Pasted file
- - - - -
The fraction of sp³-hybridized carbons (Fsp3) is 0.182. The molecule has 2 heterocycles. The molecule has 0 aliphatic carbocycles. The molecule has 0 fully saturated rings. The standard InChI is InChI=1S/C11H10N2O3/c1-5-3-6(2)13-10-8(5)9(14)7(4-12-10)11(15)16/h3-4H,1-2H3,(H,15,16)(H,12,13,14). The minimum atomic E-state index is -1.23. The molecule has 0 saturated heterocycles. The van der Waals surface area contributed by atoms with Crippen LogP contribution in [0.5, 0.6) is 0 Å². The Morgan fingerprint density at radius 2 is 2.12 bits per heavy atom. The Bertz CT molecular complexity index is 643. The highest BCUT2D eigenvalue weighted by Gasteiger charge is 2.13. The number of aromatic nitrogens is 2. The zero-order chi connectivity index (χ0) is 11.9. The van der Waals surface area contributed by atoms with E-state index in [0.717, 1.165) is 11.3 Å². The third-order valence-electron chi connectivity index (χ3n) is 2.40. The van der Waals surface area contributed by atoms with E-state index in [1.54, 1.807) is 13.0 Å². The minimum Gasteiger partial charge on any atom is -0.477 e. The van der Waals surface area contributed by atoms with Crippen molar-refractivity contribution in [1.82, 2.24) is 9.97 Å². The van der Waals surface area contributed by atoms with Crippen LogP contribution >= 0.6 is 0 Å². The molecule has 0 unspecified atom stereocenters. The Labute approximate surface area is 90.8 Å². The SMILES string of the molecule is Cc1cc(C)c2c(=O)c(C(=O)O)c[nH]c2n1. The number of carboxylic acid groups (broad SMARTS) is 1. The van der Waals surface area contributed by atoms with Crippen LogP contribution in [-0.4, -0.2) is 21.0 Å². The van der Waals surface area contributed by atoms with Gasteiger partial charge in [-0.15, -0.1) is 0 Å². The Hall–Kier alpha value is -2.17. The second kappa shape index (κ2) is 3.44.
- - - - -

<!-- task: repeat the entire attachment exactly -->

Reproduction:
The fraction of sp³-hybridized carbons (Fsp3) is 0.182. The molecule has 2 heterocycles. The molecule has 0 aliphatic carbocycles. The molecule has 0 fully saturated rings. The standard InChI is InChI=1S/C11H10N2O3/c1-5-3-6(2)13-10-8(5)9(14)7(4-12-10)11(15)16/h3-4H,1-2H3,(H,15,16)(H,12,13,14). The minimum atomic E-state index is -1.23. The molecule has 0 saturated heterocycles. The van der Waals surface area contributed by atoms with Crippen LogP contribution in [0.5, 0.6) is 0 Å². The Morgan fingerprint density at radius 2 is 2.12 bits per heavy atom. The Bertz CT molecular complexity index is 643. The highest BCUT2D eigenvalue weighted by Gasteiger charge is 2.13. The number of aromatic nitrogens is 2. The zero-order chi connectivity index (χ0) is 11.9. The van der Waals surface area contributed by atoms with E-state index in [0.717, 1.165) is 11.3 Å². The third-order valence-electron chi connectivity index (χ3n) is 2.40. The van der Waals surface area contributed by atoms with E-state index in [1.54, 1.807) is 13.0 Å². The minimum Gasteiger partial charge on any atom is -0.477 e. The van der Waals surface area contributed by atoms with Crippen molar-refractivity contribution in [1.82, 2.24) is 9.97 Å². The van der Waals surface area contributed by atoms with Crippen LogP contribution >= 0.6 is 0 Å². The molecule has 0 unspecified atom stereocenters. The Labute approximate surface area is 90.8 Å². The SMILES string of the molecule is Cc1cc(C)c2c(=O)c(C(=O)O)c[nH]c2n1. The number of carboxylic acid groups (broad SMARTS) is 1. The van der Waals surface area contributed by atoms with Crippen LogP contribution in [-0.4, -0.2) is 21.0 Å². The van der Waals surface area contributed by atoms with Gasteiger partial charge in [-0.15, -0.1) is 0 Å². The Hall–Kier alpha value is -2.17. The second kappa shape index (κ2) is 3.44.